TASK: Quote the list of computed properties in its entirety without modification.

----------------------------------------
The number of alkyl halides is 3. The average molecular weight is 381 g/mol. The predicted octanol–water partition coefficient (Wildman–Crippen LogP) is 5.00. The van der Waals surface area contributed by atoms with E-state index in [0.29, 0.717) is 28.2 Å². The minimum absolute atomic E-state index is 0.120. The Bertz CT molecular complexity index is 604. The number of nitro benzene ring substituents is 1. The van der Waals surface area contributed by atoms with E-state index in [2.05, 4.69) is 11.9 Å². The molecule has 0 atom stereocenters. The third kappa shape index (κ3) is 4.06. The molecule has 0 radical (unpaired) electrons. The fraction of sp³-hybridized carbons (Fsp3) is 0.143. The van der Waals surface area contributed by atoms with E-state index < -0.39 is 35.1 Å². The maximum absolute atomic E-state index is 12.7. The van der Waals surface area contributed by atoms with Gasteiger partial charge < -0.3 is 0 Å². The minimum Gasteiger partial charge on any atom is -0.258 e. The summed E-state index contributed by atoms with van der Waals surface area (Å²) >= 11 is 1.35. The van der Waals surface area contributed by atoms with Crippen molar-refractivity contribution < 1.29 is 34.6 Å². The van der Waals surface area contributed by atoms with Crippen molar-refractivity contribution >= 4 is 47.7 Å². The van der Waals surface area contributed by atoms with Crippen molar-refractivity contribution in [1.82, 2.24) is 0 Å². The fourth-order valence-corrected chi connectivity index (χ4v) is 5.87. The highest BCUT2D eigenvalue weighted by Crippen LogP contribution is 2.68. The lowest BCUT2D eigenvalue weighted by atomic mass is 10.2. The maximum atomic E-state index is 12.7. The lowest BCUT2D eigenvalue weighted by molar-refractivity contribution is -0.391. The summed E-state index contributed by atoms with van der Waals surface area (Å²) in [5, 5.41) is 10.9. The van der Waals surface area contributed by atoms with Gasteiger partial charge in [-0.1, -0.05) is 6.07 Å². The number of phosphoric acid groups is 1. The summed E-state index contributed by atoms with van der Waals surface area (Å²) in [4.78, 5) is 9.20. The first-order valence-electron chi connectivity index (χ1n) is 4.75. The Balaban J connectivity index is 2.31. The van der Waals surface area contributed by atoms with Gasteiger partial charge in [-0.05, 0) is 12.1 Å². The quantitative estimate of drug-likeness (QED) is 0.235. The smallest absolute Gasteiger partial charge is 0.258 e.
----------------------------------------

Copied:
The number of alkyl halides is 3. The average molecular weight is 381 g/mol. The predicted octanol–water partition coefficient (Wildman–Crippen LogP) is 5.00. The van der Waals surface area contributed by atoms with E-state index in [0.29, 0.717) is 28.2 Å². The minimum absolute atomic E-state index is 0.120. The Bertz CT molecular complexity index is 604. The number of nitro benzene ring substituents is 1. The van der Waals surface area contributed by atoms with E-state index in [2.05, 4.69) is 11.9 Å². The molecule has 0 atom stereocenters. The third kappa shape index (κ3) is 4.06. The molecule has 0 radical (unpaired) electrons. The fraction of sp³-hybridized carbons (Fsp3) is 0.143. The van der Waals surface area contributed by atoms with E-state index < -0.39 is 35.1 Å². The maximum absolute atomic E-state index is 12.7. The van der Waals surface area contributed by atoms with Gasteiger partial charge < -0.3 is 0 Å². The minimum Gasteiger partial charge on any atom is -0.258 e. The summed E-state index contributed by atoms with van der Waals surface area (Å²) >= 11 is 1.35. The van der Waals surface area contributed by atoms with Crippen molar-refractivity contribution < 1.29 is 34.6 Å². The van der Waals surface area contributed by atoms with Crippen molar-refractivity contribution >= 4 is 47.7 Å². The van der Waals surface area contributed by atoms with Crippen molar-refractivity contribution in [1.82, 2.24) is 0 Å². The fourth-order valence-corrected chi connectivity index (χ4v) is 5.87. The highest BCUT2D eigenvalue weighted by Crippen LogP contribution is 2.68. The lowest BCUT2D eigenvalue weighted by atomic mass is 10.2. The maximum atomic E-state index is 12.7. The lowest BCUT2D eigenvalue weighted by molar-refractivity contribution is -0.391. The summed E-state index contributed by atoms with van der Waals surface area (Å²) in [5, 5.41) is 10.9. The van der Waals surface area contributed by atoms with Gasteiger partial charge in [-0.1, -0.05) is 6.07 Å². The number of phosphoric acid groups is 1. The summed E-state index contributed by atoms with van der Waals surface area (Å²) in [4.78, 5) is 9.20. The first-order valence-electron chi connectivity index (χ1n) is 4.75. The Balaban J connectivity index is 2.31. The van der Waals surface area contributed by atoms with Gasteiger partial charge in [-0.05, 0) is 12.1 Å². The quantitative estimate of drug-likeness (QED) is 0.235. The smallest absolute Gasteiger partial charge is 0.258 e.